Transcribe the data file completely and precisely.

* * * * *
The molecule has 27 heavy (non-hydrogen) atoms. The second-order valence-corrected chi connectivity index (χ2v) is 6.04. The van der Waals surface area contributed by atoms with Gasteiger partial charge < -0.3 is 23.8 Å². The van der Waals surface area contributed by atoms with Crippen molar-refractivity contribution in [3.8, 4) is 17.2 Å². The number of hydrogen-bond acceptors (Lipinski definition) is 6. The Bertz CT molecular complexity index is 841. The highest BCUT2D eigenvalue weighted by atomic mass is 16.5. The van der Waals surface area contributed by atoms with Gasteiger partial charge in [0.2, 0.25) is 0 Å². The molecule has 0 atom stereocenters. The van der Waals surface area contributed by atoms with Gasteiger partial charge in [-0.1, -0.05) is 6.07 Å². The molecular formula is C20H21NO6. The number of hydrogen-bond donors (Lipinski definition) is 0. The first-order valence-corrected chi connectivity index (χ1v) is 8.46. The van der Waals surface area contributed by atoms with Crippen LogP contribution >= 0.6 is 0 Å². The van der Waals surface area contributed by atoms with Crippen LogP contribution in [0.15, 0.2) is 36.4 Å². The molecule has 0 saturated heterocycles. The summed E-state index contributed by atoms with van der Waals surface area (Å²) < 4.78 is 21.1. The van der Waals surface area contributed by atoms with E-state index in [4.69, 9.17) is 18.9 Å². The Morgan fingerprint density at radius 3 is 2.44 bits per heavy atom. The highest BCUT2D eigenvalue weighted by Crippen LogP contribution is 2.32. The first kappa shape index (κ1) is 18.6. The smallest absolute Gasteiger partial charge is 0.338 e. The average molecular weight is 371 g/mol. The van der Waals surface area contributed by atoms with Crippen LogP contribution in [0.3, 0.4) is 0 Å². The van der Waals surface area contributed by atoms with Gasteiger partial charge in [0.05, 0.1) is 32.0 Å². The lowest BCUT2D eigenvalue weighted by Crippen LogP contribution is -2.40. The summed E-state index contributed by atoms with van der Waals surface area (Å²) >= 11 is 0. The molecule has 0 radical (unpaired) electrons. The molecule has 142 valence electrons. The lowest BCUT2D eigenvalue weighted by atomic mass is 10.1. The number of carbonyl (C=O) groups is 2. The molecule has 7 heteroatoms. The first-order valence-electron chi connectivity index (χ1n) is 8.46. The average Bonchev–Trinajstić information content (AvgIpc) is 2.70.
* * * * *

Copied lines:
The molecule has 27 heavy (non-hydrogen) atoms. The second-order valence-corrected chi connectivity index (χ2v) is 6.04. The van der Waals surface area contributed by atoms with Gasteiger partial charge < -0.3 is 23.8 Å². The van der Waals surface area contributed by atoms with Crippen molar-refractivity contribution in [3.8, 4) is 17.2 Å². The number of hydrogen-bond acceptors (Lipinski definition) is 6. The Bertz CT molecular complexity index is 841. The highest BCUT2D eigenvalue weighted by atomic mass is 16.5. The van der Waals surface area contributed by atoms with Gasteiger partial charge in [0.2, 0.25) is 0 Å². The molecule has 0 atom stereocenters. The van der Waals surface area contributed by atoms with Gasteiger partial charge in [-0.1, -0.05) is 6.07 Å². The molecular formula is C20H21NO6. The number of hydrogen-bond donors (Lipinski definition) is 0. The first-order valence-corrected chi connectivity index (χ1v) is 8.46. The van der Waals surface area contributed by atoms with Crippen LogP contribution >= 0.6 is 0 Å². The van der Waals surface area contributed by atoms with Crippen LogP contribution in [0.15, 0.2) is 36.4 Å². The molecule has 0 saturated heterocycles. The summed E-state index contributed by atoms with van der Waals surface area (Å²) < 4.78 is 21.1. The van der Waals surface area contributed by atoms with E-state index in [4.69, 9.17) is 18.9 Å². The Morgan fingerprint density at radius 3 is 2.44 bits per heavy atom. The highest BCUT2D eigenvalue weighted by Crippen LogP contribution is 2.32. The first kappa shape index (κ1) is 18.6. The smallest absolute Gasteiger partial charge is 0.338 e. The average molecular weight is 371 g/mol. The van der Waals surface area contributed by atoms with Crippen LogP contribution in [0.3, 0.4) is 0 Å². The van der Waals surface area contributed by atoms with Gasteiger partial charge in [0.05, 0.1) is 32.0 Å². The lowest BCUT2D eigenvalue weighted by Crippen LogP contribution is -2.40. The summed E-state index contributed by atoms with van der Waals surface area (Å²) >= 11 is 0. The molecule has 0 radical (unpaired) electrons. The molecule has 142 valence electrons. The lowest BCUT2D eigenvalue weighted by atomic mass is 10.1. The number of carbonyl (C=O) groups is 2. The molecule has 7 heteroatoms. The first-order valence-electron chi connectivity index (χ1n) is 8.46. The average Bonchev–Trinajstić information content (AvgIpc) is 2.70.